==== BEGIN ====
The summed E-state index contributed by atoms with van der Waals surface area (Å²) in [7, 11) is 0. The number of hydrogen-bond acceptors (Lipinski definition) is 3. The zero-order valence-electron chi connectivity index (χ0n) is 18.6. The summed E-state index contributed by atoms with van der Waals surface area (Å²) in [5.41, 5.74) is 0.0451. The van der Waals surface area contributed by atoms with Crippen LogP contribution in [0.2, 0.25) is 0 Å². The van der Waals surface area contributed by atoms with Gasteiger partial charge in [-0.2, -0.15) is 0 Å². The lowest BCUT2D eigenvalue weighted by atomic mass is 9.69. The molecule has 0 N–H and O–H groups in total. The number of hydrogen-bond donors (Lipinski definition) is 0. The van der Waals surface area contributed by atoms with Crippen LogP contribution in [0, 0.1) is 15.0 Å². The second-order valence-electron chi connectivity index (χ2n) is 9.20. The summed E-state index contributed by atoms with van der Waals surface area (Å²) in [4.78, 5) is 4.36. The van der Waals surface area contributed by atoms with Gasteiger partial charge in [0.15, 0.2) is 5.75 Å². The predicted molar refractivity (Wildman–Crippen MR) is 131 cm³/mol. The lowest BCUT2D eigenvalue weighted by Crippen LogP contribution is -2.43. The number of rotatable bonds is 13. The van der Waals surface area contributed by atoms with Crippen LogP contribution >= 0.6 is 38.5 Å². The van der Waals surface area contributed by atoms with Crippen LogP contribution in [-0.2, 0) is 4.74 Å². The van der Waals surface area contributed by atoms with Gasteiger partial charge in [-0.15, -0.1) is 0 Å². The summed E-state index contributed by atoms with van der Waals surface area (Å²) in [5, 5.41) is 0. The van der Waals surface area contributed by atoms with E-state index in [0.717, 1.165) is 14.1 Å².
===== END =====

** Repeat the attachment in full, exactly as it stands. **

The summed E-state index contributed by atoms with van der Waals surface area (Å²) in [7, 11) is 0. The number of hydrogen-bond acceptors (Lipinski definition) is 3. The zero-order valence-electron chi connectivity index (χ0n) is 18.6. The summed E-state index contributed by atoms with van der Waals surface area (Å²) in [5.41, 5.74) is 0.0451. The van der Waals surface area contributed by atoms with Crippen LogP contribution in [0.2, 0.25) is 0 Å². The van der Waals surface area contributed by atoms with Gasteiger partial charge in [-0.2, -0.15) is 0 Å². The lowest BCUT2D eigenvalue weighted by atomic mass is 9.69. The molecule has 0 N–H and O–H groups in total. The number of hydrogen-bond donors (Lipinski definition) is 0. The van der Waals surface area contributed by atoms with Crippen LogP contribution in [0, 0.1) is 15.0 Å². The second-order valence-electron chi connectivity index (χ2n) is 9.20. The summed E-state index contributed by atoms with van der Waals surface area (Å²) in [4.78, 5) is 4.36. The van der Waals surface area contributed by atoms with Gasteiger partial charge in [0.15, 0.2) is 5.75 Å². The predicted molar refractivity (Wildman–Crippen MR) is 131 cm³/mol. The lowest BCUT2D eigenvalue weighted by Crippen LogP contribution is -2.43. The number of rotatable bonds is 13. The van der Waals surface area contributed by atoms with Crippen LogP contribution >= 0.6 is 38.5 Å². The van der Waals surface area contributed by atoms with Crippen LogP contribution in [-0.2, 0) is 4.74 Å². The van der Waals surface area contributed by atoms with Gasteiger partial charge in [-0.15, -0.1) is 0 Å². The summed E-state index contributed by atoms with van der Waals surface area (Å²) in [5, 5.41) is 0. The van der Waals surface area contributed by atoms with E-state index in [0.717, 1.165) is 14.1 Å².